Remaining within Texas for its entire length, Interstate 27 connects the cities of Lubbock and Amarillo in the panhandle. Bisecting Hub City between Texas Loop 289, a limited access beltway, IH 27 extends the U.S. 87 freeway north from Lubbock County to Downtown, where it curves eastward along side Mac Kenzie State Park. A volleyball interchange joins IH 27 with Loop 289 on the north side of the city as the freeway departs for Lubbuck International Airport (LBB) and the town of New Deal.
Interstate 27 & U.S. 87 reach the city of Abernathy on the Hale County line. The freeway briefly transitions to an urban design, dipping below the Main Street overpass east of Downtown. Leaving town, IH 27 shifts one mile westward before bee lining northward to the city of Hale Center. There freeway again shifts to an urban setting, with a drop below Cleveland Avenue near the city center. The below grade sections of IH 27 at both Abernathy and Hale Center will close during periods of heavy rain.
Beyond Hale Center, Interstate 27 & U.S. 87 angle northeast across agricultural areas to Furguson, where a Business Loop separates eastward to the city of Plainview. The interstate mainline circumvents the west side of the city to Columbia Street, where Business Loop IH 27 returns. Northward from there, IH 27 travels a rural route by Kress, Tulia and Happy, where U.S. 87 branches west to Canyon.
U.S. 87 combines with U.S. 60 at Canyon onto an expressway leading north to Interstate 27. Construction of IH 27 directly overlaid the former four-lane route of U.S. 60 & 87 heading toward Amarillo. Within Amarillo, the freeway turns easterly ahead of the Potter County line before swinging back north to end at Interstate 40, opposite U.S. 287 and the dual couplets of U.S. 60 & 87 through Downtown.
High Priority Corridor
Interstate 27 is part of High Priority Corridor 38: Ports to Plains Corridor.
Parallel U.S. Routes
The freeway follows U.S. 87 for its entire length, with U.S. 87 cosigned for a portion of the way. U.S. 60 overlaps with IH 27 as well from Canyon north to Amarillo, while U.S. 84 parallels it through Lubbock.
Long standing rumors indicate that Interstate 27 may someday be extended from Lubbock south to Interstate 20 in the vicinity of Midland-Odessa, and possibly further south to San Angelo and ultimately to Interstate 10 and a border crossing with Mexico. A feasibility study was conducted in 2000 involving the Port-to-Plains High Priority Corridor 38, though upgrades were mostly done to U.S. 87 in place of building new stretches of freeway.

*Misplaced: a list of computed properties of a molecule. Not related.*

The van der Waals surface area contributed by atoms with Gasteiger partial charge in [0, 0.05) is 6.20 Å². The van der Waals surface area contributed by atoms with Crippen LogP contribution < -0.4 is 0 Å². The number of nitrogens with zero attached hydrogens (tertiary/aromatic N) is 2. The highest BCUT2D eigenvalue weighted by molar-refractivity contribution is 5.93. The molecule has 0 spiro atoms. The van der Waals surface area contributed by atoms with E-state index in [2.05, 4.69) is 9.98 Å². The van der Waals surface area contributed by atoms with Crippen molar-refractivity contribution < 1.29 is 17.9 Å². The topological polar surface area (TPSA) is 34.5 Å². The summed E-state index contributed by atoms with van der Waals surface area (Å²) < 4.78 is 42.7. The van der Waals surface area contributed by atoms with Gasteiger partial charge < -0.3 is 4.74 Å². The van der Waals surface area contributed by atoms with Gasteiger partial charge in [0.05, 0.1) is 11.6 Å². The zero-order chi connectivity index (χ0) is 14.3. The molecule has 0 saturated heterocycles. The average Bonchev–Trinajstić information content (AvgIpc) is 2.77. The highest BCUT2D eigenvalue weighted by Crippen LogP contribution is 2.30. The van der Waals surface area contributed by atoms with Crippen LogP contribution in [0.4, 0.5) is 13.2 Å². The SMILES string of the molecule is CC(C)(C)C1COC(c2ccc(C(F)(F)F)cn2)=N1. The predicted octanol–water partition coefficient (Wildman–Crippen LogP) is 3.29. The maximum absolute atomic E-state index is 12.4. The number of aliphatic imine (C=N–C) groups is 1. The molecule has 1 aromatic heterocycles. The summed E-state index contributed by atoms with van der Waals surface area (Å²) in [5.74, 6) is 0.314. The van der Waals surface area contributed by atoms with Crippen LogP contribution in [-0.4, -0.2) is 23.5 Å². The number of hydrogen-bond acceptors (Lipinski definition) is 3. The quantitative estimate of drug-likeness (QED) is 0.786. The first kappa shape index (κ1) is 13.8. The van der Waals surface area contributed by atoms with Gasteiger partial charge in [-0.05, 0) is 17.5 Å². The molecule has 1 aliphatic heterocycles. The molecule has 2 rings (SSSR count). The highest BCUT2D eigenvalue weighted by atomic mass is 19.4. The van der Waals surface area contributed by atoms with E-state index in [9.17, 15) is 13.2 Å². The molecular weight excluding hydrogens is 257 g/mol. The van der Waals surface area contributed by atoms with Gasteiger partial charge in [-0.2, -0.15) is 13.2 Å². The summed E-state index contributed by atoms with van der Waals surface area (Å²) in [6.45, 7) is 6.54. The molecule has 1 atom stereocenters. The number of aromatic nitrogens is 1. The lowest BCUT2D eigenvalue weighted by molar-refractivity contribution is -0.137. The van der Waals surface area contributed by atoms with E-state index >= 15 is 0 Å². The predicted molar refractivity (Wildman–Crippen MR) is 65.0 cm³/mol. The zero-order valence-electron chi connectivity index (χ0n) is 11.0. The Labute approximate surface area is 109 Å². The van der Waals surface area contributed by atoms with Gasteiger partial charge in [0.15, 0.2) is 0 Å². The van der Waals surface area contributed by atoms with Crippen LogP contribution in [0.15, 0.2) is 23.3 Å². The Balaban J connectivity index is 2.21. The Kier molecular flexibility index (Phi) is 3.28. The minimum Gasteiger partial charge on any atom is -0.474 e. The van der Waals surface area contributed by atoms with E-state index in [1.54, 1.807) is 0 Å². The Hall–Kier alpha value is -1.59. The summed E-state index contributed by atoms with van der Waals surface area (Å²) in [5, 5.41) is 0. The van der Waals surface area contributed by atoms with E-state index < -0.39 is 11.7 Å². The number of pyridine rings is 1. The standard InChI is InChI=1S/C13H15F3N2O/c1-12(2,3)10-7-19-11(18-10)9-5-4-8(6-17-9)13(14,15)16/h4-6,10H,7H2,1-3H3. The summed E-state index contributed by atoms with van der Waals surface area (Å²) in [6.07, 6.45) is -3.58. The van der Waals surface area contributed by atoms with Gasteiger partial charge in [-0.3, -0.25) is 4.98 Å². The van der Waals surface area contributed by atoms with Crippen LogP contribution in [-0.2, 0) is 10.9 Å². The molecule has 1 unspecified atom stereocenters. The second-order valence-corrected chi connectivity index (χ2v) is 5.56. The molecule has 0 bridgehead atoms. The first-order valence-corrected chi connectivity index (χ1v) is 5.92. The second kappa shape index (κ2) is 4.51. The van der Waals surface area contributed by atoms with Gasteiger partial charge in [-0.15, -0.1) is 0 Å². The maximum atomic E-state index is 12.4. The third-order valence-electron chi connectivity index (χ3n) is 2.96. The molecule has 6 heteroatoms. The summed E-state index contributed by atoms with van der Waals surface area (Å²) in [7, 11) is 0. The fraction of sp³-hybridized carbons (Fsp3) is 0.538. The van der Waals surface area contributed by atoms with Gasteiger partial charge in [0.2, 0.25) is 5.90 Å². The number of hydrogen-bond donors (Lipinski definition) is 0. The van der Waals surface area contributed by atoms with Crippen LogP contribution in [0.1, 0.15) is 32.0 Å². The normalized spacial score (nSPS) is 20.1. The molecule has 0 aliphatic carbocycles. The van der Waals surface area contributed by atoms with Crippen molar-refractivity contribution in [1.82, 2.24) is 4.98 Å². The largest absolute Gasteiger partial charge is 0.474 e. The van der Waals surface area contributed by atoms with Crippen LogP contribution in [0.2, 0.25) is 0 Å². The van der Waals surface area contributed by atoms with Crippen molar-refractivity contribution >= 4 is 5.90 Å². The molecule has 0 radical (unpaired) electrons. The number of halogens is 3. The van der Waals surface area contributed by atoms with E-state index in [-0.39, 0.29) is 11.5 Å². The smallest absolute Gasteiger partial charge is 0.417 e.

The Ports to Plains Alliance sought a new feasibility study for extending Interstate 27 south in 2015. Having gained the support of San Angelo Mayor Dwain Morrison, the potential study needs endorsement from the county before the Texas Department of Transportation can move forward with it.3
North End – Amarillo, TX
South End – Lubbock, TX
Mileage – 124.13
Branches – 0
Cities – Lubbock, Canyon, Tulia, Amarillo
- Junctions –
Source: December 31, 2016 Interstate Route Log and Finders List
Many portions of IH 27 were designated directly over previously four-laned sections of U.S. 87.
Outside Lubbock, the last portion of Interstate 27 open to traffic was the easterly bypass of U.S. 87 between Happy and Canyon.
In Texas, Interstate 27 is not an original Interstate highway, but it was approved by the Federal Highway Administration on December 12, 1968. Approval by the Texas State Highway Commission followed on February 1, 1969. The last segment of Interstate 27 (from 19th Street to 54th Street in Lubbock) was completed and opened to traffic on September 3, 1992.1,2
The turbine interchange where Interstates 27 and 40 meet south of Downtown Amarillo was reconfigured during a $33 million, three-year project completed in 2001.
North End – Amarillo, Texas
South End / 82nd Street – Lubbock, Texas
- “From Anywhere to Everywhere: The Development of the Interstate Highway System in Texas.”
http://tti.tamu.edu/interstate_anniversary/white_paper/by Penny Beaumont, Rhonda Brinkmann, David Ellis, Chris Pourteau, and Brandon V. Webb, Texas Transportation Institute, page 29.
- Celebrating the 50th Anniversary of the Eisenhower Interstate Highway System: Previous Interstate Facts of the Day by the Federal Highway Administration (FHWA).
- “San Angelo Leaders Approve TxDOT I-27 Interstate Feasibility Study.” SanAngeloLive.com. July 31, 2015.
Page updated April 6, 2017.